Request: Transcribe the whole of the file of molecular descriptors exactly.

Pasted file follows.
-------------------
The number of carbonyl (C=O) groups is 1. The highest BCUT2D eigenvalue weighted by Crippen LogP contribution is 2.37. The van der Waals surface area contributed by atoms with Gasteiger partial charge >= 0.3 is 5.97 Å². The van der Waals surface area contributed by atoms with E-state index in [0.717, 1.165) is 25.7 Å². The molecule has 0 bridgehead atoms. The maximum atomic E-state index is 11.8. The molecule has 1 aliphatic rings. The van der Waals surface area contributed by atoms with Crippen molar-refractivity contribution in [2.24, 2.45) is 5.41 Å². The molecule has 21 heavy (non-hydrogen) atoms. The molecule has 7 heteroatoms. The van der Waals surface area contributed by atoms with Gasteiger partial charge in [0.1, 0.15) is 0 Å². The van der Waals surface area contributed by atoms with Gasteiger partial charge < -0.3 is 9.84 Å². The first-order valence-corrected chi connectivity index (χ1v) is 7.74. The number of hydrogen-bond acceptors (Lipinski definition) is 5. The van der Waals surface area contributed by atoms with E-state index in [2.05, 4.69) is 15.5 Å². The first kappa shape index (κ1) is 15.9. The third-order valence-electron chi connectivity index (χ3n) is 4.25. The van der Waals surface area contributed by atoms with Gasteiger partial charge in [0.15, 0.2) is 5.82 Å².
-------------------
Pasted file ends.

The number of carbonyl (C=O) groups is 1. The highest BCUT2D eigenvalue weighted by Crippen LogP contribution is 2.37. The van der Waals surface area contributed by atoms with Gasteiger partial charge >= 0.3 is 5.97 Å². The van der Waals surface area contributed by atoms with E-state index in [0.717, 1.165) is 25.7 Å². The molecule has 0 bridgehead atoms. The maximum atomic E-state index is 11.8. The molecule has 1 aliphatic rings. The van der Waals surface area contributed by atoms with Crippen molar-refractivity contribution in [2.24, 2.45) is 5.41 Å². The molecule has 21 heavy (non-hydrogen) atoms. The molecule has 7 heteroatoms. The van der Waals surface area contributed by atoms with Gasteiger partial charge in [0.1, 0.15) is 0 Å². The van der Waals surface area contributed by atoms with Gasteiger partial charge < -0.3 is 9.84 Å². The first-order valence-corrected chi connectivity index (χ1v) is 7.74. The number of hydrogen-bond acceptors (Lipinski definition) is 5. The van der Waals surface area contributed by atoms with E-state index in [2.05, 4.69) is 15.5 Å². The first kappa shape index (κ1) is 15.9. The third-order valence-electron chi connectivity index (χ3n) is 4.25. The van der Waals surface area contributed by atoms with Gasteiger partial charge in [0.15, 0.2) is 5.82 Å².